Homework and Potty Math
I was talking another parent the other day and she mentioned that her first grader gets homework every night. I was a little jealous because, believe it or not, I have fond memories of homework in elementary school. My older daughter’s school believes in kids working hard during the school day and then having fun and decompressing afterward, and they rarely assign homework.
To fill in the (potential) gaps in her education, we’ve started doing potty math in the evening. It’s amazing how much fun both girls have solving problems like these:
If three kids each go to the bathroom and make two poops, how poops are there all together?
If four kids go to the bathroom, and each uses three squares of toilet paper, how many squares do they use?
There are 5 stalls in the bathroom. Ten girls have to pee. Each takes two minutes. If as many as possible pee at the same time, how long does it take until they’re done?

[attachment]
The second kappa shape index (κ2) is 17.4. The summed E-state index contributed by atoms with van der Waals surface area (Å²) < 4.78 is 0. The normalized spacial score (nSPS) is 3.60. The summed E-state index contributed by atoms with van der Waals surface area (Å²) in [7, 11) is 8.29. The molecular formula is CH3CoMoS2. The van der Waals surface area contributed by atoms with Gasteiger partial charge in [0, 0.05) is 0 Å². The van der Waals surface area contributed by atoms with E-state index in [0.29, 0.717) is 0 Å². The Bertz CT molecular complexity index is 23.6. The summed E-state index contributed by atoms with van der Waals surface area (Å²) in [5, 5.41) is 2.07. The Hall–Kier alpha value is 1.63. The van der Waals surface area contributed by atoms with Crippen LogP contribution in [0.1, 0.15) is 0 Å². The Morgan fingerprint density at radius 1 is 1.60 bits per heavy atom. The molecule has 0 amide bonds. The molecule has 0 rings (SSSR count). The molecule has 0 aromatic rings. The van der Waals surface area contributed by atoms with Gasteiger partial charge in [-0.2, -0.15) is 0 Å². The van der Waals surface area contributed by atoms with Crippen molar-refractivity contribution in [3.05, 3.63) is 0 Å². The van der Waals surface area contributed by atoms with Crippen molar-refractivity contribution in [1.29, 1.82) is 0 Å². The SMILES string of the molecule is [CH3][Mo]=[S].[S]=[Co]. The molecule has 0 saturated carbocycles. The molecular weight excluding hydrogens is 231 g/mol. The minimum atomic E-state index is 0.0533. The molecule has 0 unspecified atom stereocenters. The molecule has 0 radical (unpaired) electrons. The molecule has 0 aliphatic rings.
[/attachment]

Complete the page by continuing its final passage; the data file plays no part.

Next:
Bob needs to collect a quart of pee to give to the doctor. A quart is 4 cups and he can produce 2 cups a day. How many days until he has a quart?
I actually think the main benefit of homework is practice bearing down and doing something even though its uncomfortable. We’re not getting that benefit through potty math, but every morning getting ready for school is an exercise in getting the girls to do something they don’t want to do.
And then there’s the fact that there’s little to no empirical evidence that homework has any benefit at all at any level. Alfie Kohn (h/t Ben Brooks) reviews recent research that finds little correlation between time spent doing homework and school grades in high school. The problem is that all of the research I’m aware of has the same terrible omitted variable bias that my own half-baked study had. That is, students who know the material well already or are just smarter can complete their homework more quickly and often do better on exams. That has nothing to do with the causal effect of doing homework on any particular individual. If anyone knows of a study that tries to address this issue (maybe an experiment?) I’d love to hear about it. In the meantime, we’ll be doing potty math at home.